Property owners within the Oak Harbor School District can expect to see a hike in their taxes next year with the passage of new legislation last week.
House Bill 2242, which aims to fully fund public education in response to the state Supreme Court’s McCleary ruling that Washington state was underfunding public schools, and the state budget that enables it, will rely primarily on property tax increases to fulfill the letter of the law.
The Legislature’s plan calls for an increase in property taxes of $2.70 per $1,000 of assessed property value over a period of four years, starting in 2018, according to the measure.
HB 2242 also states that the property tax increases will be offset by a new school district levy lid set at $1.50 per $1,000 of assessed property value.
This lid is designed to cap any levies school districts might pass in addition to the tax increase.
A June 29 tax policy analysis prepared by Jessica Harrell and Richelle Geiger of the Office of Program Research estimates that Oak Harbor will have median taxable property values of $232,000, $235,700, $239,400 and $243,200 for single family residences in 2018-21.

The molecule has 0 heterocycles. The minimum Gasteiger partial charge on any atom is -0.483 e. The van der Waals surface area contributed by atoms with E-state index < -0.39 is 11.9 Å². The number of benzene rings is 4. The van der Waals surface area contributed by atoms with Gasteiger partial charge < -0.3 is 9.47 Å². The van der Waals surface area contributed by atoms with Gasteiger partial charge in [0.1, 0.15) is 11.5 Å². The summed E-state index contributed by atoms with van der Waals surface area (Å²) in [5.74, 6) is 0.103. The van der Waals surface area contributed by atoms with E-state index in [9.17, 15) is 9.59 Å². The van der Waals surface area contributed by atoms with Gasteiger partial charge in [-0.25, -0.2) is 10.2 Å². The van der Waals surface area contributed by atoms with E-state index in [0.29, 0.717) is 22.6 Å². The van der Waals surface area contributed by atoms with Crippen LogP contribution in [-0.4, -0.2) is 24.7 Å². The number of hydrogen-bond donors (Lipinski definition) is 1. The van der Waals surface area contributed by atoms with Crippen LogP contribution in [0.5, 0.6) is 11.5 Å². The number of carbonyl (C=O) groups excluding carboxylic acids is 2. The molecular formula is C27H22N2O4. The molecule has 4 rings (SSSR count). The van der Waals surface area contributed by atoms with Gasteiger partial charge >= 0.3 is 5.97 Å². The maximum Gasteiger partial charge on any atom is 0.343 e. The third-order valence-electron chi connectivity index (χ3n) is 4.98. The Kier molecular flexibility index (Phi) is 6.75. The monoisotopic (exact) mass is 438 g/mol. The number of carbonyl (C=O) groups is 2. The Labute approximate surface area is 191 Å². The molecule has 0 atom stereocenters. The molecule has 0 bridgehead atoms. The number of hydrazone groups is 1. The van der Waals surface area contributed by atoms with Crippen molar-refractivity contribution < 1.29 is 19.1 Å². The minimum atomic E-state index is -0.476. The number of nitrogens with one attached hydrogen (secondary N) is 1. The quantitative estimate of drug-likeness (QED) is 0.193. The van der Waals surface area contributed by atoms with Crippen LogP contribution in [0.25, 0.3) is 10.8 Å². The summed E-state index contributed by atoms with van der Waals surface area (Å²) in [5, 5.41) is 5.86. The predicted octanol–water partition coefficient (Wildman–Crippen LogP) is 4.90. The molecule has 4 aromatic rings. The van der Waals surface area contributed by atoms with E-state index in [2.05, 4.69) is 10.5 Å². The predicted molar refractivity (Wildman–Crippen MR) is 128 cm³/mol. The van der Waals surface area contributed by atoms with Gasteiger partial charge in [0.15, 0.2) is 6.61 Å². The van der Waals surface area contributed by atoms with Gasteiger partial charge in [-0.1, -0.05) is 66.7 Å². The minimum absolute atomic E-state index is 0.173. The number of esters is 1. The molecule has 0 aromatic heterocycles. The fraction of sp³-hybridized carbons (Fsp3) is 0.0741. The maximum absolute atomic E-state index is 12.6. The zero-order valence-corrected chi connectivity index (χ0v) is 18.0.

Under the new legislation, this means that median annual property taxes should increase by $200 in 2018, by $30 more in 2019 and by $50 more in both 2020 and 2021, the analysis states.
Rich Wood, who handles media communications for Washington Education Association, said this legislation takes one step forward in a long race still to be run.
“The state Constitution guarantees all of our students an amply funded basic education,” Wood said.
“While the new state budget makes progress, it still falls short of fully funding our public schools as required by the Supreme Court’s McCleary order.”
Specifically, he said, “the new budget makes major changes in pay and benefits for teachers and other school employees,” but how these and other policy changes will affect students still remains to be seen and will have to be negotiated at the local level.
Lance Gibbon, superintendent of Oak Harbor Public Schools, carried the same sentiments as Wood, saying it is still too soon to see how the budget will fully affect his schools.
“Along with districts, taxpayers and associations across the state, we are still combing through all the details and nuances (of the legislation),” Gibbon said in an email.